Matthew 5:38-48 – The Seventh Sunday after Epiphany â€“ for Sunday, February 19, 2017
â€œBut I say to you, love your enemies and pray for those who harass you . . .â€ (Matthew 5:44)
I know his name.
I know his habits.
I know his weaknesses.
And I also know his strengths, and the ways that he can undermine me, hurt me, and often leave me battered and then walk away as if nothing happened. The â€œbatteredâ€ is more metaphorical, based on the way he works, but if I donâ€™t show any bruises after an encounter with him, it doesnâ€™t mean his words or actions didnâ€™t hurt me.
I am, of course, my own worst enemy. I pondered that while reading Jesusâ€™ words in Matthewâ€™s fifth chapter: â€œBut I say to you, love your enemies and pray for those who harass you . . .â€
What I pray is often not what I say.
What I say is often not what I do.
How often do I act with more hypocrisy than holiness? Am I not my own worst enemy by my two-faced omissions and false admissions? And yet I donâ€™t suppose Jesus was referring to our private stares in the figurative mirrors of our lives as the reminder of who our enemies are.
I get the historic context of Jesusâ€™ call to the love the enemy.
He lived under the cruel rule of the Roman Empire. The enemy was obvious in the corrupt regional rulers, the sharp spears of the foreign soldiers, and the endless edicts from a Caesar that no Palestinian farmer or villager or merchant would ever meet.
Rome wasnâ€™t the only enemy. Yes, there were good Jewish priests and elders and Pharisees. But there were the bad ones: haughty, greedy, and vindictive. There were the cheating shopkeepers, the tax collectors carving out their cut of the Roman tax, and the beggars who received an offering of food in one hand while their other hand slipped into a pocket to palm coins. The enemy controlled your village. The enemy lurked outside your door. The enemy was everywhere you lived and worked.
Love your neighbor; love your enemy. It didnâ€™t take long for anyone in any crowd that listened to Jesus’ preaching to name his or her enemy.
Who is your enemy?
As a United States citizen, from birth in the mid-20th century until now, Iâ€™ve always had enemies. Once it was the World War II memory of the imperial Japanese and Nazis. Then came the Communists of the U.S.S.R. and China. Donâ€™t forget North Korea and North Vietnam. No list would be complete without Castroâ€™s Cuba, the Sandinistas of Nicaragua, and even those bad hombres in Grenada.
My life has been mundane, absent of much personal rancor or disappointment, to easily identify an enemy beyond the face in the mirror. I havenâ€™t served as soldier in Vietnam or Afghanistan, where the grim, clever enemy looks like the frightened villager that youâ€™re ordered to protect. I havenâ€™t been the tragic financial loser in a Ponzi scheme. Though strangers have robbed me and burglarized my residence, those minor crimes didnâ€™t prompt thoughts of revenge or a fearful life. I know a few whose entire lives were disrupted by the malicious actions of others. They, unlike me, could list real enemies with real faces that intentionally caused real pain.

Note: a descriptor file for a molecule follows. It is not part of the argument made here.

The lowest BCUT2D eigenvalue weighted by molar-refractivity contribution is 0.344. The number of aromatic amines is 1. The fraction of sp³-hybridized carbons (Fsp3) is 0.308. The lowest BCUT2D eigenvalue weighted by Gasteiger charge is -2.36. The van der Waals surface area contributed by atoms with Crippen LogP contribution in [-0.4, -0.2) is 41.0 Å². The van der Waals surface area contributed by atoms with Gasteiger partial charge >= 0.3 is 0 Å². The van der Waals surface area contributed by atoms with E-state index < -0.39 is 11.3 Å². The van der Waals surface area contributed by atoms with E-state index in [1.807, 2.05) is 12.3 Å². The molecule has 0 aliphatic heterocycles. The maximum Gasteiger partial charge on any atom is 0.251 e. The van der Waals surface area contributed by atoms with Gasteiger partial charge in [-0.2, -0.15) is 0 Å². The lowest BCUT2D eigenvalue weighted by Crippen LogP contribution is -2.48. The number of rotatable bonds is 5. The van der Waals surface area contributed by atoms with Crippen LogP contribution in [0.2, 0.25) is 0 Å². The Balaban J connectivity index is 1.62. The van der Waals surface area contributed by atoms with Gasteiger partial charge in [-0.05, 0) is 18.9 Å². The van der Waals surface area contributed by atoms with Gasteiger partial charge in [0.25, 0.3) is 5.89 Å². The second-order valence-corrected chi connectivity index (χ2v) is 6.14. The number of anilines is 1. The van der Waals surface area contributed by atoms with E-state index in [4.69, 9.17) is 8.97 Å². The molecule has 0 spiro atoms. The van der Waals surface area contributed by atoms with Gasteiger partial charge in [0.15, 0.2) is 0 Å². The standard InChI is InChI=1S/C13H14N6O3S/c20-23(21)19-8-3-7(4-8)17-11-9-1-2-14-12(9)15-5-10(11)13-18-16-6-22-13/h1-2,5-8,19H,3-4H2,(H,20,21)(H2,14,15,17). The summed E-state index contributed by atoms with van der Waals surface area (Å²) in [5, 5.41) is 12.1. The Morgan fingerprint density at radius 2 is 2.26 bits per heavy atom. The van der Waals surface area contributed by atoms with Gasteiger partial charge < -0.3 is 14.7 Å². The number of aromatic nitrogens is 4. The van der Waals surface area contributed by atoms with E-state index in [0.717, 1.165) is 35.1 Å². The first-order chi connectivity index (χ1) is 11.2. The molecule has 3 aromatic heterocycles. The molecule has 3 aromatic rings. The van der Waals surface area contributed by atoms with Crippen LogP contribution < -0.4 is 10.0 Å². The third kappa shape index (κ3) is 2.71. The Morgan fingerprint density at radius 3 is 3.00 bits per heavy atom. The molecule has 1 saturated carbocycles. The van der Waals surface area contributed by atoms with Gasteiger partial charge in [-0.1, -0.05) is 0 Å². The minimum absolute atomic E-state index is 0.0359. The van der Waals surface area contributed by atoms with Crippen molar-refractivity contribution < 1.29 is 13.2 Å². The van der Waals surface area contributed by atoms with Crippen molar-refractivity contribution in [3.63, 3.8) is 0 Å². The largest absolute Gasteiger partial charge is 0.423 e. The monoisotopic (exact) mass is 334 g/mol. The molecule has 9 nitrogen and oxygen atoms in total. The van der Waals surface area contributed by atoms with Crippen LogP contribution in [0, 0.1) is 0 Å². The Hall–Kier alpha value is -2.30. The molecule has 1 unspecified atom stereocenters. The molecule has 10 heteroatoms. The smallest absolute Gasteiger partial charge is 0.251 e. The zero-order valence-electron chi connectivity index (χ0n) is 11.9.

Is President Trump my enemy? I despise his edicts and actions so far. I have personal memories of eleven Presidents, and none have seemed, in their first days of service, as petty or petulant as the Oval Officeâ€™s current occupant. Does my animosity mean that Iâ€™d better listen to Jesusâ€™ call to love my enemies . . . including my president?
Globally, is ISIS (or ISIL or whatever title is used) my enemy? Doesnâ€™t ISIS wish â€œmeâ€ dead and gone because I am an American citizen? If an unnamed terrorist Iâ€™ve never met deems me their enemy, how do I go about actively, overtly loving them? As a Christian, I canâ€™t avoid that question . . . or can I?
Locally, what about my angry attitude toward another driver when she or he cuts me off in traffic? Would that person, given their literal threat against my life, along with the sudden crude vehemence of the thoughts and words I directed toward them, be considered my enemy?
For many, including boring me, isnâ€™t Jesusâ€™ call to love the enemy really a suggestion for others who have real enemies?
We all have enemies.
Yes, the face in the mirror. How can I remember to love myself?
If, at work or in the supermarket or on a social media site, I am insulted or maligned or overlooked by another, what will I do?
Identifying enemies will always be a struggle. As a citizen of a nation, what if I disagree with whom my leaders claim is â€œourâ€ enemy? And do I really know enough about the driver who cut me off to even momentarily label them an enemy?
However, following Jesus requires little struggle with choosing the response to any real, imagined, or momentary enemy: show love to everyone. As is so often the case, Jesusâ€™ words are easy to say, but then, when facing the enemy, easy is the least of it . . .